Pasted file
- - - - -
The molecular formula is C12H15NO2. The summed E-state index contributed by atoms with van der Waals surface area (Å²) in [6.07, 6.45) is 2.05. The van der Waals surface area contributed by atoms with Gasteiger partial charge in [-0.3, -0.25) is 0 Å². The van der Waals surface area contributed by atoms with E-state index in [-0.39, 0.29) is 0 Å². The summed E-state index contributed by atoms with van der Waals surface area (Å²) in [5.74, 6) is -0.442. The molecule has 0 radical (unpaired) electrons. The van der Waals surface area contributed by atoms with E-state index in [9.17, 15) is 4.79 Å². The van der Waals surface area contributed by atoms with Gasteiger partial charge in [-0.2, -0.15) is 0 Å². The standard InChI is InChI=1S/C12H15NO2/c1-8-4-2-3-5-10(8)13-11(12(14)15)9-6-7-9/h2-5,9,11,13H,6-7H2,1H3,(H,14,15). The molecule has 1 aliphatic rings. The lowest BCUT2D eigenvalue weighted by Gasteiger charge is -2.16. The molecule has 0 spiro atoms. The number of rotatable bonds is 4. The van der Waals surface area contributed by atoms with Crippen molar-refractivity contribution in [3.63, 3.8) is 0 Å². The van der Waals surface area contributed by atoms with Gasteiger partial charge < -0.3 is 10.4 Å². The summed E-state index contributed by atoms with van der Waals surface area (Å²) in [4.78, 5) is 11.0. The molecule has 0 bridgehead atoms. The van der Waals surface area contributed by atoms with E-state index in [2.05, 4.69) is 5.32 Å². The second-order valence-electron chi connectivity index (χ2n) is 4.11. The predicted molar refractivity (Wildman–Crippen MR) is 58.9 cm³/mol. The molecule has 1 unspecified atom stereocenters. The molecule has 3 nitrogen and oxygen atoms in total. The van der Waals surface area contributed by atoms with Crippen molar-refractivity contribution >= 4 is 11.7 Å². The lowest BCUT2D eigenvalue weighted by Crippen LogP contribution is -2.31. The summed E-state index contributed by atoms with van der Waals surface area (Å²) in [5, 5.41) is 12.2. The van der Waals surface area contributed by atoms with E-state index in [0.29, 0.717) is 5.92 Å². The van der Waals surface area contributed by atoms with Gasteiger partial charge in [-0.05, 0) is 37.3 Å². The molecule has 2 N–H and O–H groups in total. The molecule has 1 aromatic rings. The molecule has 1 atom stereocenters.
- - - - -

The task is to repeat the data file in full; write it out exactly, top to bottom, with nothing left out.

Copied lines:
The molecular formula is C12H15NO2. The summed E-state index contributed by atoms with van der Waals surface area (Å²) in [6.07, 6.45) is 2.05. The van der Waals surface area contributed by atoms with Gasteiger partial charge in [-0.3, -0.25) is 0 Å². The van der Waals surface area contributed by atoms with E-state index in [-0.39, 0.29) is 0 Å². The summed E-state index contributed by atoms with van der Waals surface area (Å²) in [5.74, 6) is -0.442. The molecule has 0 radical (unpaired) electrons. The van der Waals surface area contributed by atoms with E-state index in [9.17, 15) is 4.79 Å². The van der Waals surface area contributed by atoms with Gasteiger partial charge in [-0.2, -0.15) is 0 Å². The standard InChI is InChI=1S/C12H15NO2/c1-8-4-2-3-5-10(8)13-11(12(14)15)9-6-7-9/h2-5,9,11,13H,6-7H2,1H3,(H,14,15). The molecule has 1 aliphatic rings. The lowest BCUT2D eigenvalue weighted by Gasteiger charge is -2.16. The molecule has 0 spiro atoms. The number of rotatable bonds is 4. The van der Waals surface area contributed by atoms with Crippen molar-refractivity contribution in [3.63, 3.8) is 0 Å². The van der Waals surface area contributed by atoms with Gasteiger partial charge < -0.3 is 10.4 Å². The summed E-state index contributed by atoms with van der Waals surface area (Å²) in [4.78, 5) is 11.0. The molecule has 0 bridgehead atoms. The van der Waals surface area contributed by atoms with E-state index in [2.05, 4.69) is 5.32 Å². The second-order valence-electron chi connectivity index (χ2n) is 4.11. The predicted molar refractivity (Wildman–Crippen MR) is 58.9 cm³/mol. The molecule has 1 unspecified atom stereocenters. The molecule has 3 nitrogen and oxygen atoms in total. The van der Waals surface area contributed by atoms with Crippen molar-refractivity contribution >= 4 is 11.7 Å². The lowest BCUT2D eigenvalue weighted by Crippen LogP contribution is -2.31. The summed E-state index contributed by atoms with van der Waals surface area (Å²) in [5, 5.41) is 12.2. The van der Waals surface area contributed by atoms with E-state index in [0.29, 0.717) is 5.92 Å². The van der Waals surface area contributed by atoms with Gasteiger partial charge in [-0.05, 0) is 37.3 Å². The molecule has 2 N–H and O–H groups in total. The molecule has 1 aromatic rings. The molecule has 1 atom stereocenters.